Controlling lights in compositor?

Hi,

is it possible to control diferent lights energy and color while compositing an image?

This tutorial covers using light render layers to adjust the lighting in the compositor http://www.cmivfx.com/tutorials/view/255/Blender+3D+Compositing

Currently I can not afford to buy this tutorial and i just started to work on a promotional video for a local company. Is there somewhere a similar tutorial, or could someone try to help me over private conversation.

you should render every white (!) light separate (3 lights = 3 images)
conserve your result as float RGB (EXR) or composite direct without saving
now you should be able to change image color (=light color) and light intensity (brightness or multiply-factor) of every image
mix this images you like

Lamp layer passes then?

It actually can be simpler than that…

First of all, always generate “MultiLayer” (OpenEXR on steroids) files for everything you do, up to and including the “final result,” subsequently generating displayable files merely as an afterthought.

Throughout your workflow, cleanly separate the various pieces, using RenderLayers etc, so that you have each component of the overall data stream in addition to “the one final combined result” whatever it may be. In other words, you really want to know, for each light, “what does this light contribute to the result?” Where are the pixels that are affected by this light? What did this light do to the value of that pixel?

Between RenderLayers and this file-format, you can have all of these various streams of data available to you, all at the same time, all in very high numeric resolution.

If you’ve got that separate piece of data available to you, “isolated and pristine,” then you now have the means to manipulate it subsequently. You can get “just that” data out of the file, feed it through noodles to your heart’s desire, and generate from it a new file with a new result … without, please note, losing or in any way affecting what you already have. If you keep meticulous records, and you never throw anything away, you never cut off any of your available options no matter what you do.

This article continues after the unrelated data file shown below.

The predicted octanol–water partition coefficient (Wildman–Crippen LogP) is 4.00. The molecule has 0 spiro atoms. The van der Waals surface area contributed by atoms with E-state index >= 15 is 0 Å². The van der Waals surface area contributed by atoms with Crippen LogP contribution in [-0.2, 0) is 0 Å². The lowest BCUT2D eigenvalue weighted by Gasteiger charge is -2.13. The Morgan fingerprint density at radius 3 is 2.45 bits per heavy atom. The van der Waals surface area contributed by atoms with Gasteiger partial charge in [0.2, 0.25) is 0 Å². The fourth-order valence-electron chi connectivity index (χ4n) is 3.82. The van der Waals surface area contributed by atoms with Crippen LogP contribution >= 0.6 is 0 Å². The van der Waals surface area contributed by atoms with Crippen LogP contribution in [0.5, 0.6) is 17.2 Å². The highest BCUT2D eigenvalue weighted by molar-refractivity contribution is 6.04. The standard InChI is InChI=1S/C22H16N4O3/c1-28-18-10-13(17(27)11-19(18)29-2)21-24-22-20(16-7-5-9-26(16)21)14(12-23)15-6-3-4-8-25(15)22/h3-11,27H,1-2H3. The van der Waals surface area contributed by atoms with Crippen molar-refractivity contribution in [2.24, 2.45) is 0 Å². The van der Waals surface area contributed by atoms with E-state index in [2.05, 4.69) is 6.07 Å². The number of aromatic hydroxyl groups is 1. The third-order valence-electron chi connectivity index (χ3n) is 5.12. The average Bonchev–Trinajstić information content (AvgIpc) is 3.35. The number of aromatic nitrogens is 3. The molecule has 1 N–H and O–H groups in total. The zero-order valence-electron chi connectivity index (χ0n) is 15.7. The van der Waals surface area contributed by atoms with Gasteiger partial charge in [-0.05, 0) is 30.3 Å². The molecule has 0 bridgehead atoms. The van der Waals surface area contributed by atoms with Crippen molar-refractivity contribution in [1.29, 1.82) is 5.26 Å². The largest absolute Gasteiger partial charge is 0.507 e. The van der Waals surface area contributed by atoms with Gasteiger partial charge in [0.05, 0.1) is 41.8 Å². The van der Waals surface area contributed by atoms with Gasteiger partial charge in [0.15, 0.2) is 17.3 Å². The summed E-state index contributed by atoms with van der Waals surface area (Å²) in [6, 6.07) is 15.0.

Think: multi-track recording. One guy’s sitting in a room by himself with drums. Another guy’s sitting in a room by himself with his guitar. The singer’s in a room by herself. Everyone’s got earphones on. They all play, they all hear “the mix” in their “pots,” and in the control room, what have I got? Four new tracks: each pristine channel, and the scratch mix that the performers are listening to. “Okay, let’s do another take, please.” Now what have I got? Eight tracks. One more take? Twelve.

Now let’s take the best drum-only take, the best guitar-only take, the best vocal, blend them together. Oops! The singer “clammed” a word on take 2. Slice it out of take 1 and paste it into take 2, producing a new sound-file with that result. Constantly producing new data sets and discarding (almost) none.

That’s how you make a hit record, and maybe five versions of that record, always moving steadily forward, always with an exit strategy, always able to come back to it.

Not sure if this is what you’re looking for, but the Color Balance node gives you a lot of control over color and lighting. The three color wheels control the color of the shadows, midtones, and hilites, and the three vertical grayscale sliders act as a Levels adjustment.


Steve S

The tutorial Richard referenced in the second post on this thread is mainly applicable to CG not real footage. If this promo video you’re working on is CGI then it is worth every penny. If not, then you need to consider other postpro tricks (e.g. masks) to re-light the footage.

Yes, and the trick that I was trying to describe consists of applying that kind of manipulation in a very targeted manner. For instance, if you have a masking channel of information that tells you precisely where “Light #X” affects the shot and to what degree, you can construct a “noodle” that will exert a particular (say…) Color Balancing influence only upon those specific areas of the picture, and in just the right amounts. Limited only by your artistic creativity and your command of the Nodes system (and of the way of thinking that it promotes), you can do that at several different key points in “the mathematical production-line” that ultimately leads to “the finished picture.”

Think of it as the ultimate digital darkroom . . . Gone are the days of “dancing in the dark” in front of an enlarger, burning and dodging by hand, and yet, you’re doing the same thing for much the same reason, “as only a digital computer can do it.”

After spending a lot of hours testing and investigating over the weekend, I think that I succeeded to make a proper system in node editor for controlling lights with nodes.

System works if you do not have object with reflection and refraction materials. I do not know if it is poseble to control the colors in reflection and refraction. According to this tutorialis not.

I am attaching a blend file for those who want to test it.
With RGB input you control the color of the light and color of specular, with RGB curves you control enery/intensity of the light an specular. At the bottom are RGB and RGB curves nodes for controlling enviroment light.

Attachments

lights.blend (645 KB)